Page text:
Questions can be raised about the ethics or prudence of Mr. Wagstaffe accepting a co-chair position in a coalition seeking to defeat Proposition 34. The substance of this proposition falls squarely within the prosecutorial mission of his office. Should not his professional obligation be to "execute" the law, and not attempt to influence its formation and enactment?
There is considerable discussion on both sides of the proposition on the financial cost of the death penalty. Mr. Wagstaffe states, "We shouldn't be deciding it (the death penalty) on the money, we should decide whether its right or wrong. ..."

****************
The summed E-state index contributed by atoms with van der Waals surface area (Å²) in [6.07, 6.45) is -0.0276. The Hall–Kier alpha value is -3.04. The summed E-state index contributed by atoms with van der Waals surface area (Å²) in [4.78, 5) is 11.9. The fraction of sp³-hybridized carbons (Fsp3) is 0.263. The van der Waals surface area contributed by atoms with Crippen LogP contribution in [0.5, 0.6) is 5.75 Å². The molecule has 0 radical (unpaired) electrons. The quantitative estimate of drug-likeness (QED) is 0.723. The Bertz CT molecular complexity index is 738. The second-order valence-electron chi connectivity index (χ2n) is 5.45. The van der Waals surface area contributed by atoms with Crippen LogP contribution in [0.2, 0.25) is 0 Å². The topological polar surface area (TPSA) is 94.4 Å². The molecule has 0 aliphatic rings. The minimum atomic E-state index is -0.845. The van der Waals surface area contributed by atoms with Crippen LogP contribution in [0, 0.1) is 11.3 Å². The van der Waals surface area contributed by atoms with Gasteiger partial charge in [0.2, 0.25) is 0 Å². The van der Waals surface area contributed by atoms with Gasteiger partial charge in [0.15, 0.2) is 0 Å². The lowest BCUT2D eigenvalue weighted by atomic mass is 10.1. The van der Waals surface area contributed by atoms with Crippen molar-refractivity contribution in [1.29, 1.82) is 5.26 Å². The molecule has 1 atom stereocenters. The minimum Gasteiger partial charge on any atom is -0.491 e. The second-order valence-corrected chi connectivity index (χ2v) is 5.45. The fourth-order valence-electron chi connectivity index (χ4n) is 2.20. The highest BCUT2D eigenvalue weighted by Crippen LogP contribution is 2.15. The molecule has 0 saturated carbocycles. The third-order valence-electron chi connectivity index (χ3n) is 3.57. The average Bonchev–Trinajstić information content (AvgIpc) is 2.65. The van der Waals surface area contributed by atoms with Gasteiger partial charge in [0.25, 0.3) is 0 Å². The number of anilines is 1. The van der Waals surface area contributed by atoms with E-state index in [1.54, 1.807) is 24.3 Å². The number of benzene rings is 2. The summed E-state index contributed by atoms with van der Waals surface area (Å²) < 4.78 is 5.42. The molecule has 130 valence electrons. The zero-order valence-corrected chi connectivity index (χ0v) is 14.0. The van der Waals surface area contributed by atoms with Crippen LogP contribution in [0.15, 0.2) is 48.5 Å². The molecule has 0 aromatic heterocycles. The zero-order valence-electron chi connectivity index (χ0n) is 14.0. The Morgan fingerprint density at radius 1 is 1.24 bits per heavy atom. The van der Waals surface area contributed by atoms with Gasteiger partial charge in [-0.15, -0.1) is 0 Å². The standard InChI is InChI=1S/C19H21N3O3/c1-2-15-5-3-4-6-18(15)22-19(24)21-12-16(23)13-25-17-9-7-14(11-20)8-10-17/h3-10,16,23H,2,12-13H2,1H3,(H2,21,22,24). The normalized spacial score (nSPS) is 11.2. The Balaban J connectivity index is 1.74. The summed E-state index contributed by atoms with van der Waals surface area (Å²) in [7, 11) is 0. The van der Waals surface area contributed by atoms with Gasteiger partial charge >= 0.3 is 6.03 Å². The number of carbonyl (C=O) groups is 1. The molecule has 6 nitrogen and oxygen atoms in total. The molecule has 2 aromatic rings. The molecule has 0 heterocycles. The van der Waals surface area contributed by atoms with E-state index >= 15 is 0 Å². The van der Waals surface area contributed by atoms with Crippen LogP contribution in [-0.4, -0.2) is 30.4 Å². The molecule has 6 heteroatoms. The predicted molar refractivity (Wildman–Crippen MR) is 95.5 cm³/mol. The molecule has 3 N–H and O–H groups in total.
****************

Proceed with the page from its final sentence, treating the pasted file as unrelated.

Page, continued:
He is correct. Rightness or wrongness is a moral issue, and falls in the domain of organized religion, especially those with the evangelical "pro-life" agenda. This pro-life spectrum spans from birth to "natural death." Executing an individual can hardly be considered "natural death." Yet leaders of organized religion have been relatively docile in opposing the death penalty in California.
I urge those who believe in the sanctity of life to vote Yes on Proposition 34.